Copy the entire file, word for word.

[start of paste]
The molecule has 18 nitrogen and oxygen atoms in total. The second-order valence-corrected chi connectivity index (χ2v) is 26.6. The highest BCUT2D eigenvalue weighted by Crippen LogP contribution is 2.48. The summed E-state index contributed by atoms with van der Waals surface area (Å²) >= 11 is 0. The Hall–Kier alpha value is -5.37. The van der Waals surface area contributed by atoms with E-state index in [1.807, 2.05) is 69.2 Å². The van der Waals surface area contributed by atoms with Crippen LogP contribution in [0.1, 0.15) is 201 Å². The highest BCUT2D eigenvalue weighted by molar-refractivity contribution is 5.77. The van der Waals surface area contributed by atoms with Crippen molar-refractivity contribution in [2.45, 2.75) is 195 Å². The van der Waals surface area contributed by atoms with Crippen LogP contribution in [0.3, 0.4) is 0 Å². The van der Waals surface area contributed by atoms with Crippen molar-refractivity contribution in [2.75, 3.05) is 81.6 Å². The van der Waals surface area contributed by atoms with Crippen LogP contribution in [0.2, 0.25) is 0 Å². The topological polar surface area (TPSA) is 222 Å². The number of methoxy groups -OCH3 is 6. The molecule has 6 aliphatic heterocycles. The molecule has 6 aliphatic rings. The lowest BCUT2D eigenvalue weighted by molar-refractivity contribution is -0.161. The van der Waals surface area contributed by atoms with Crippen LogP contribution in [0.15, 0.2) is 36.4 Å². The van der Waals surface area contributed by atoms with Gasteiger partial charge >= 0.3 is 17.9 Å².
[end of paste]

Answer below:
The molecule has 18 nitrogen and oxygen atoms in total. The second-order valence-corrected chi connectivity index (χ2v) is 26.6. The highest BCUT2D eigenvalue weighted by Crippen LogP contribution is 2.48. The summed E-state index contributed by atoms with van der Waals surface area (Å²) >= 11 is 0. The Hall–Kier alpha value is -5.37. The van der Waals surface area contributed by atoms with E-state index in [1.807, 2.05) is 69.2 Å². The van der Waals surface area contributed by atoms with Crippen LogP contribution in [0.1, 0.15) is 201 Å². The highest BCUT2D eigenvalue weighted by molar-refractivity contribution is 5.77. The van der Waals surface area contributed by atoms with Crippen molar-refractivity contribution in [2.45, 2.75) is 195 Å². The van der Waals surface area contributed by atoms with Crippen LogP contribution in [0.3, 0.4) is 0 Å². The van der Waals surface area contributed by atoms with Crippen molar-refractivity contribution in [2.75, 3.05) is 81.6 Å². The van der Waals surface area contributed by atoms with Crippen LogP contribution in [0.2, 0.25) is 0 Å². The topological polar surface area (TPSA) is 222 Å². The number of methoxy groups -OCH3 is 6. The molecule has 6 aliphatic heterocycles. The molecule has 6 aliphatic rings. The lowest BCUT2D eigenvalue weighted by molar-refractivity contribution is -0.161. The van der Waals surface area contributed by atoms with Crippen LogP contribution in [0.15, 0.2) is 36.4 Å². The van der Waals surface area contributed by atoms with Gasteiger partial charge >= 0.3 is 17.9 Å².